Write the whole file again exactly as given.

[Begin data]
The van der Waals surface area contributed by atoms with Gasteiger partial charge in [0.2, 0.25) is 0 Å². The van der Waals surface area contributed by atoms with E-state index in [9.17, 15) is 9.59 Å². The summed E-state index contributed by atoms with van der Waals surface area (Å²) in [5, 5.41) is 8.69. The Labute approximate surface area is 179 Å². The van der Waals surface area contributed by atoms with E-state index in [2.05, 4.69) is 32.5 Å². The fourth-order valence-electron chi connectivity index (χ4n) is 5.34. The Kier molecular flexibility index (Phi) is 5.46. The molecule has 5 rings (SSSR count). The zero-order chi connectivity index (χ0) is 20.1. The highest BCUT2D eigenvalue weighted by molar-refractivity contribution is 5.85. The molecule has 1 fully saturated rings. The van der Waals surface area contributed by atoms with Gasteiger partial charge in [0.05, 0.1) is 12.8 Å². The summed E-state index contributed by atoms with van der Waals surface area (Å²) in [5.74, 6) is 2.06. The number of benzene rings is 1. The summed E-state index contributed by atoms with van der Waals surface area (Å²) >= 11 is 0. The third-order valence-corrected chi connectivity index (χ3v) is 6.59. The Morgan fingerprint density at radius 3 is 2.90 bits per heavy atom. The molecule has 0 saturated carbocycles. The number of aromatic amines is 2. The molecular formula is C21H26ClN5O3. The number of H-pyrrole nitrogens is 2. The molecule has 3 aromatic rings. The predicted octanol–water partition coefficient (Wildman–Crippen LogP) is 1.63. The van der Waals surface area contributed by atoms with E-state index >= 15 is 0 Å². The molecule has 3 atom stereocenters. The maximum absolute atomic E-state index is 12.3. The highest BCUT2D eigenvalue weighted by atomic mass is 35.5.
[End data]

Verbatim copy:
The van der Waals surface area contributed by atoms with Gasteiger partial charge in [0.2, 0.25) is 0 Å². The van der Waals surface area contributed by atoms with E-state index in [9.17, 15) is 9.59 Å². The summed E-state index contributed by atoms with van der Waals surface area (Å²) in [5, 5.41) is 8.69. The Labute approximate surface area is 179 Å². The van der Waals surface area contributed by atoms with E-state index in [2.05, 4.69) is 32.5 Å². The fourth-order valence-electron chi connectivity index (χ4n) is 5.34. The Kier molecular flexibility index (Phi) is 5.46. The molecule has 5 rings (SSSR count). The zero-order chi connectivity index (χ0) is 20.1. The highest BCUT2D eigenvalue weighted by molar-refractivity contribution is 5.85. The molecule has 1 fully saturated rings. The van der Waals surface area contributed by atoms with Gasteiger partial charge in [0.05, 0.1) is 12.8 Å². The summed E-state index contributed by atoms with van der Waals surface area (Å²) in [5.74, 6) is 2.06. The number of benzene rings is 1. The summed E-state index contributed by atoms with van der Waals surface area (Å²) >= 11 is 0. The third-order valence-corrected chi connectivity index (χ3v) is 6.59. The Morgan fingerprint density at radius 3 is 2.90 bits per heavy atom. The molecule has 0 saturated carbocycles. The number of aromatic amines is 2. The molecular formula is C21H26ClN5O3. The number of H-pyrrole nitrogens is 2. The molecule has 3 aromatic rings. The predicted octanol–water partition coefficient (Wildman–Crippen LogP) is 1.63. The van der Waals surface area contributed by atoms with E-state index >= 15 is 0 Å². The molecule has 3 atom stereocenters. The maximum absolute atomic E-state index is 12.3. The highest BCUT2D eigenvalue weighted by atomic mass is 35.5.